Conference Presentations

Implementing Agile in an FDA-regulated Environment

While many industries have adopted agile, the medical device industry, which develops products for life-critical applications-where quality and reliability are clearly a top-priority, remains largely stuck under the “waterfall.” Medical device firms must comply with FDA regulations that overwhelmingly suggest a controlled, phase-gated approach to software development. Unfortunately, many companies and development organizations interpret FDA regulations to require a steep waterfall. Many industry long-timers incorrectly see agile as an undisciplined style of software development. Neeraj Mainkar demonstrates how those in regulated industries can overcome these and other hurdles. At Neuronetics, he helped implement key elements of agile while fully complying with FDA regulations.

Neeraj Mainkar, Neuronetics
Build the "Right Software" to Delight Your Customer

Many companies have implemented quality programs such as CMM®, TQM, Six Sigma, etc., to improve requirements and software development. However, these initiatives often focus on building the software right-meeting quality expectations and specifications-but do not necessarily focus on building the right software-the right functionality at the right time and at the right cost from the customer's perspective. Unmesh Gundewar explains how EMC employed the Goal, Question, Metric (GQM) methodology to identify key measurements that ensure the "right software" is being developed. Learn how EMC applies the Six Sigma approach to drive these measurements into the organization and the resulting software. Move beyond the processes designed to get functional requirements and specifications right as Unmesh shares experiences, the challenges faced, and lessons learned from building the right software.

Unmesh Gundewar, EMC Corporation
The ROI of Test Automation

It is widely known that software inspections are a cost-effective approach for finding defects in source code as well as other project documents such as requirements specifications. You can take your inspection process to the next level by using inspections and the resulting data for process improvement throughout your software organization. Lawrence Day presents a basic process flow for inspecting source code and documentation and the keys to implementing a cost-effective inspection approach. Then, he offers a proven approach for using the inspection data to identify process and product improvement opportunities. By viewing inspections a part of your development process, you'll learn to see inspections as a valuable improvement tool.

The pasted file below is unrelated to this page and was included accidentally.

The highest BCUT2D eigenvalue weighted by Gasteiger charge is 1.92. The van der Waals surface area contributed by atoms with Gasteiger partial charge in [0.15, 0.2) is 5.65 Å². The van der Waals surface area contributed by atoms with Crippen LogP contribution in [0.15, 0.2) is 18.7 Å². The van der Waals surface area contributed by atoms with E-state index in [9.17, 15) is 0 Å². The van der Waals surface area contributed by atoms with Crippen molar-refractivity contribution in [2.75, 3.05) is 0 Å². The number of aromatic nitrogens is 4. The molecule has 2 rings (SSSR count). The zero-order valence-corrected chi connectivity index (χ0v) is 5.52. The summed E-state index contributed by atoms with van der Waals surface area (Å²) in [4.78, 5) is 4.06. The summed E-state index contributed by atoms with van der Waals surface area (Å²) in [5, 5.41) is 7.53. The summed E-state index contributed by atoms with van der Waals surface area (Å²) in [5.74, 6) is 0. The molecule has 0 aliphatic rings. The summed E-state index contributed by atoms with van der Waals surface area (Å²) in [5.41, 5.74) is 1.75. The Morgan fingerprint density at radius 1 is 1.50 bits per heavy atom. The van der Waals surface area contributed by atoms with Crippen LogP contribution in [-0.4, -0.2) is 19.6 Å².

Michael Kelly, Liberty Regional Agency Markets
Automated Testing for Programmable Logic Control Systems

Developing real-time, automated testing for mission-critical programmable logic controller (PLC)-based control systems has been a challenge for many scientists and engineers. Some have elected to use customized software and hardware as a solution, but that can be expensive and time consuming to develop. Reginald Howard shows you a way to integrate a suite of commercially available, off-the-shelf tools and hardware to develop a scalable, Windows-based testing platform that's capable of performing an array of different tests including, but not limited to, black box, destructive, regression, and system security testing. He describes the use of the Jelinski-Morana statistical model for determining expected results from automated tests.

Reginald Howard, Advanced Systems Integration Inc. and Jon Hawkins, Alliance Technical Solutions

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